County Executive James M. Harkins is working on a plan to boost the salaries of Harford County teachers, which have fallen in recent years from the middle of the pack on the state pay scale to near the bottom.
Since the school year beginning in September 2001, the starting salaries for teachers in Harford have failed to keep pace with those in most other counties. Harford has dropped from 12th place on a statewide salary list to 21st this year.
Only Allegany, Garrett and Somerset counties pay their beginning teachers less, according to the Maryland Negotiating Service, an organization made up of the chief negotiating officers from schools in the state's 24 government jurisdictions.
According to school, government and PTA officials, Harford's pay scale is making it increasingly difficult for the county to hire and retain qualified teachers.
There are also signs that it's beginning to have an effect on student achievement.
"It's not that our teachers are not getting raises," said Jonathan D. O'Neal, assistant superintendent of human resources for Harford County Public Schools. "But teachers are getting bigger raises almost everywhere else.
"In the past four years, Cecil County, which was below us, has caught up and passed us," O'Neal said. First-year teachers at schools on the opposite side of the Susquehanna River have seen their paychecks increase more than 18 percent since 2000, to $35,788 a year. During the same period, the starting pay in Harford rose 10.3 percent to $33,957.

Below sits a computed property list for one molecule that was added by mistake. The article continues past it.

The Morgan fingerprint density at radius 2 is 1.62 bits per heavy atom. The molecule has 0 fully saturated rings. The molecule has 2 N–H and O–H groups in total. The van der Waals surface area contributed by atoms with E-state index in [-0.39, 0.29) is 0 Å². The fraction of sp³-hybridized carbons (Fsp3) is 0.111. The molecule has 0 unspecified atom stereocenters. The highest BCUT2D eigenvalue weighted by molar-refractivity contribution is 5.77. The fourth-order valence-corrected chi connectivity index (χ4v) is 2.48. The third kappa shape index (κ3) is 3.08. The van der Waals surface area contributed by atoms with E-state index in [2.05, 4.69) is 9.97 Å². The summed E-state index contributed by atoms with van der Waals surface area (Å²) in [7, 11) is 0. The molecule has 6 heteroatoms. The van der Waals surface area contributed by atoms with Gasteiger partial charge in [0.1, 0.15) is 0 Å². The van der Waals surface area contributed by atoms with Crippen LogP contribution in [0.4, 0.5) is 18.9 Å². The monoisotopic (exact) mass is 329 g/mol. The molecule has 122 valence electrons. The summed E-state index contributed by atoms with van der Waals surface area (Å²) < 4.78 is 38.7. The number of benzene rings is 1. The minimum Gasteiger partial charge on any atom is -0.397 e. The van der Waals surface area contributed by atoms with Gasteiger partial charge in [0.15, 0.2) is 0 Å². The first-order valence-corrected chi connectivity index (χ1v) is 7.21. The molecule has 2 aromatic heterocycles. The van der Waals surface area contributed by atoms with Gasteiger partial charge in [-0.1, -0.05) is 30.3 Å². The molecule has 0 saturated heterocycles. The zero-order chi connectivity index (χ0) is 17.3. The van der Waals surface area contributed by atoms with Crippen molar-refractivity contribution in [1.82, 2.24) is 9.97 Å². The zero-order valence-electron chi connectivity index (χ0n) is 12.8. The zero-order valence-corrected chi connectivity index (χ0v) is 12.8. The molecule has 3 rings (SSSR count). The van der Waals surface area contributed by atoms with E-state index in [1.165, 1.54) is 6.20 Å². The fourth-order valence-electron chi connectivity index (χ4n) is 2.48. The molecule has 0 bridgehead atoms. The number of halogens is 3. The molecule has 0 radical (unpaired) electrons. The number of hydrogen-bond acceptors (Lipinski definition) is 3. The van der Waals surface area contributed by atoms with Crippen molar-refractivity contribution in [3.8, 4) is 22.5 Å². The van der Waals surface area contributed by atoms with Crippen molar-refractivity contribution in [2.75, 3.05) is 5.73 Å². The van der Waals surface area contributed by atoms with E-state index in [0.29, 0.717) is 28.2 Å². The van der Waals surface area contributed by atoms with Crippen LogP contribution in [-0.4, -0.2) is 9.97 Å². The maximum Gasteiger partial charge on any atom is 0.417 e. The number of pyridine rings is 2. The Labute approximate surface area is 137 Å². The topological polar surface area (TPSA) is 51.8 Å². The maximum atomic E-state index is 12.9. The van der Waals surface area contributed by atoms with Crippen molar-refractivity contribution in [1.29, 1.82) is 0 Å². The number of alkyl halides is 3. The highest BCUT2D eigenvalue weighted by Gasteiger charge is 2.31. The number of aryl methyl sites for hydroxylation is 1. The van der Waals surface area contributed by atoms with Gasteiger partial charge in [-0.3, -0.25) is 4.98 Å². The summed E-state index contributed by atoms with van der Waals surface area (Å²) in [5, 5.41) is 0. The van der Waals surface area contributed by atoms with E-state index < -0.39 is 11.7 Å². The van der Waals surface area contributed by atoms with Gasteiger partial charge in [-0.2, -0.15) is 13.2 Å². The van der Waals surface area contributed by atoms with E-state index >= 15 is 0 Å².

Since early September, Harkins has been working behind the scenes with schools Superintendent Jacqueline C. Haas and members of the County Council to reverse this trend.
"Something needs to be done," Harkins said last week. "Teachers are the backbone of our education system. My goal is to put us in a position where we can hire and retain the best and the brightest" teachers.
"Our teachers have made a strong case that they are underpaid compared to other jurisdictions," he added. "Our goal is not to be at the top of the heap, but we don't want to be at the bottom either."
Haas welcomed Harkins' commitment, as did school board President Robert B. Thomas Jr.
Haas said that she and the school board have been pointing out the pay discrepancies for several years. "We've been saying, 'We have got to do something about this.' And he has finally agreed.
"We appreciate that he has recognized this as an issue. And we appreciate his support," Haas said.
Thomas said Harkins' support is critical. "He controls the checkbook."
The school board president said low teacher salaries are "a sad commentary, but it's not because the board hasn't tried." He said pay raises negotiated with the unions representing teachers and other school workers in the past year were not honored by the county, which failed to fully fund them.
Thomas said Harford County is the seventh-wealthiest jurisdiction in the state, but that is not reflected in the quality of life and the standard of living of its teachers and education support staff.
"That has to change," he said. "These people are too critical to be left behind."
It's not just the new teachers who feel the financial pinch. According to Thomas and other school officials, the gap is throughout the pay scale. Teachers with 10, 15 or 20 years of experience can make considerably more money by taking jobs in Baltimore City or other counties, or by moving to Pennsylvania, he said.
"The gap widens as you climb the pay scale," said Benjamin White, a 38-year-old biology teacher at Fallston High School.
During a budget hearing held by the County Council in May, White said that he could earn between $5,000 and $15,000 more a year by transferring to another system in the area.
"What happens," White said last week, "is that teachers come here, get some experience and they go elsewhere. I see that a lot.
"I like Harford County," he continued, "and would like to stay here. But it is hard for Harford County to retain qualified teachers when they pay dirt-low wages."